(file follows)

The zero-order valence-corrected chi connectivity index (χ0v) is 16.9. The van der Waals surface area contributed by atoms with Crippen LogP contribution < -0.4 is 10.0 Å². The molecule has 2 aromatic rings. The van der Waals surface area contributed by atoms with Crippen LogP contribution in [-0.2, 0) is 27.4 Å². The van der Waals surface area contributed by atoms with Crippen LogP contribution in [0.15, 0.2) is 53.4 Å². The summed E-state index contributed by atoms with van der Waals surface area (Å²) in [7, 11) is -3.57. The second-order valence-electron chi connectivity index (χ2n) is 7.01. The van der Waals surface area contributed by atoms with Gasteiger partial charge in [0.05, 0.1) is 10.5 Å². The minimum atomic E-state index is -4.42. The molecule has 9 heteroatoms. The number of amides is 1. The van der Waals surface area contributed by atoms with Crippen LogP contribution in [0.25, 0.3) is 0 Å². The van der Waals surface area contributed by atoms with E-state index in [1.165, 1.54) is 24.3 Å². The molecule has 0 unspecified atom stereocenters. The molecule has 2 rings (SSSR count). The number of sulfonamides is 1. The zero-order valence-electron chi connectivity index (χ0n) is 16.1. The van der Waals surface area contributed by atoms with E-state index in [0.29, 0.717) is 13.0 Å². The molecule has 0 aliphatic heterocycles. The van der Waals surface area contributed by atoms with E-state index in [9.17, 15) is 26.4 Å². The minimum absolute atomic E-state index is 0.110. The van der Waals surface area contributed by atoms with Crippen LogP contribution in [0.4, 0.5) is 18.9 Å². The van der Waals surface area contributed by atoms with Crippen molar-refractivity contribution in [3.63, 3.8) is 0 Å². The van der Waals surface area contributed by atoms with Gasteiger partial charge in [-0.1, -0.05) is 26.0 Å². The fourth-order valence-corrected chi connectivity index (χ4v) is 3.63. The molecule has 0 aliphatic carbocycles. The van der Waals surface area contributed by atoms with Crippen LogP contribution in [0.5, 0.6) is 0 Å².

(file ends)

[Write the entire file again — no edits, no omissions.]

The zero-order valence-corrected chi connectivity index (χ0v) is 16.9. The van der Waals surface area contributed by atoms with Crippen LogP contribution < -0.4 is 10.0 Å². The molecule has 2 aromatic rings. The van der Waals surface area contributed by atoms with Crippen LogP contribution in [-0.2, 0) is 27.4 Å². The van der Waals surface area contributed by atoms with Crippen LogP contribution in [0.15, 0.2) is 53.4 Å². The summed E-state index contributed by atoms with van der Waals surface area (Å²) in [7, 11) is -3.57. The second-order valence-electron chi connectivity index (χ2n) is 7.01. The van der Waals surface area contributed by atoms with Gasteiger partial charge in [0.05, 0.1) is 10.5 Å². The minimum atomic E-state index is -4.42. The molecule has 9 heteroatoms. The number of amides is 1. The van der Waals surface area contributed by atoms with Crippen LogP contribution in [0.25, 0.3) is 0 Å². The van der Waals surface area contributed by atoms with E-state index in [1.165, 1.54) is 24.3 Å². The molecule has 0 unspecified atom stereocenters. The molecule has 2 rings (SSSR count). The number of sulfonamides is 1. The zero-order valence-electron chi connectivity index (χ0n) is 16.1. The van der Waals surface area contributed by atoms with E-state index in [0.29, 0.717) is 13.0 Å². The molecule has 0 aliphatic heterocycles. The van der Waals surface area contributed by atoms with E-state index in [9.17, 15) is 26.4 Å². The minimum absolute atomic E-state index is 0.110. The van der Waals surface area contributed by atoms with Crippen LogP contribution in [0.4, 0.5) is 18.9 Å². The van der Waals surface area contributed by atoms with Crippen molar-refractivity contribution in [3.63, 3.8) is 0 Å². The van der Waals surface area contributed by atoms with Gasteiger partial charge in [-0.1, -0.05) is 26.0 Å². The fourth-order valence-corrected chi connectivity index (χ4v) is 3.63. The molecule has 0 aliphatic carbocycles. The van der Waals surface area contributed by atoms with Crippen LogP contribution in [0.5, 0.6) is 0 Å².